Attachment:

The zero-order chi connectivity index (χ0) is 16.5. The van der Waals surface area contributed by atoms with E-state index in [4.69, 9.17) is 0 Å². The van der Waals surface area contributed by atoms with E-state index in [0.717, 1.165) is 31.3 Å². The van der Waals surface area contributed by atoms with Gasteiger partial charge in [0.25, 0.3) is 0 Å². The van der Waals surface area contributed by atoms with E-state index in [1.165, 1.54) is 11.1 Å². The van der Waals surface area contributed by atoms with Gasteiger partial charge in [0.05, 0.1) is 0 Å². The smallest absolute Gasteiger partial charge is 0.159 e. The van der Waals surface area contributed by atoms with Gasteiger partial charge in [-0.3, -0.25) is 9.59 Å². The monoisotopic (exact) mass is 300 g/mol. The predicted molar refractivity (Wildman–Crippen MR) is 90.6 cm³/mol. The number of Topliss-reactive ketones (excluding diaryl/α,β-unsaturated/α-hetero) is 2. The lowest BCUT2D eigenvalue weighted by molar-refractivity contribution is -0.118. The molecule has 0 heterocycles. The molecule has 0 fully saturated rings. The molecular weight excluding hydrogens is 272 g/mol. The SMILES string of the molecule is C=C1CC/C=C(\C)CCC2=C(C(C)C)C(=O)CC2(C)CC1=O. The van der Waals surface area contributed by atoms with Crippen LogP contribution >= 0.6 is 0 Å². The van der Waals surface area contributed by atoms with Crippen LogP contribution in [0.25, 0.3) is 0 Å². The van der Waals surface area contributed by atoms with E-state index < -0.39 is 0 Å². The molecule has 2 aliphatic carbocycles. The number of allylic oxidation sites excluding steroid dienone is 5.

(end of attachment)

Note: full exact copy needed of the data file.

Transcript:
The zero-order chi connectivity index (χ0) is 16.5. The van der Waals surface area contributed by atoms with E-state index in [4.69, 9.17) is 0 Å². The van der Waals surface area contributed by atoms with E-state index in [0.717, 1.165) is 31.3 Å². The van der Waals surface area contributed by atoms with Gasteiger partial charge in [0.25, 0.3) is 0 Å². The van der Waals surface area contributed by atoms with E-state index in [1.165, 1.54) is 11.1 Å². The van der Waals surface area contributed by atoms with Gasteiger partial charge in [0.05, 0.1) is 0 Å². The smallest absolute Gasteiger partial charge is 0.159 e. The van der Waals surface area contributed by atoms with Gasteiger partial charge in [-0.3, -0.25) is 9.59 Å². The monoisotopic (exact) mass is 300 g/mol. The predicted molar refractivity (Wildman–Crippen MR) is 90.6 cm³/mol. The number of Topliss-reactive ketones (excluding diaryl/α,β-unsaturated/α-hetero) is 2. The lowest BCUT2D eigenvalue weighted by molar-refractivity contribution is -0.118. The molecule has 0 heterocycles. The molecule has 0 fully saturated rings. The molecular weight excluding hydrogens is 272 g/mol. The SMILES string of the molecule is C=C1CC/C=C(\C)CCC2=C(C(C)C)C(=O)CC2(C)CC1=O. The van der Waals surface area contributed by atoms with Crippen LogP contribution >= 0.6 is 0 Å². The van der Waals surface area contributed by atoms with Crippen LogP contribution in [0.25, 0.3) is 0 Å². The van der Waals surface area contributed by atoms with E-state index < -0.39 is 0 Å². The molecule has 2 aliphatic carbocycles. The number of allylic oxidation sites excluding steroid dienone is 5.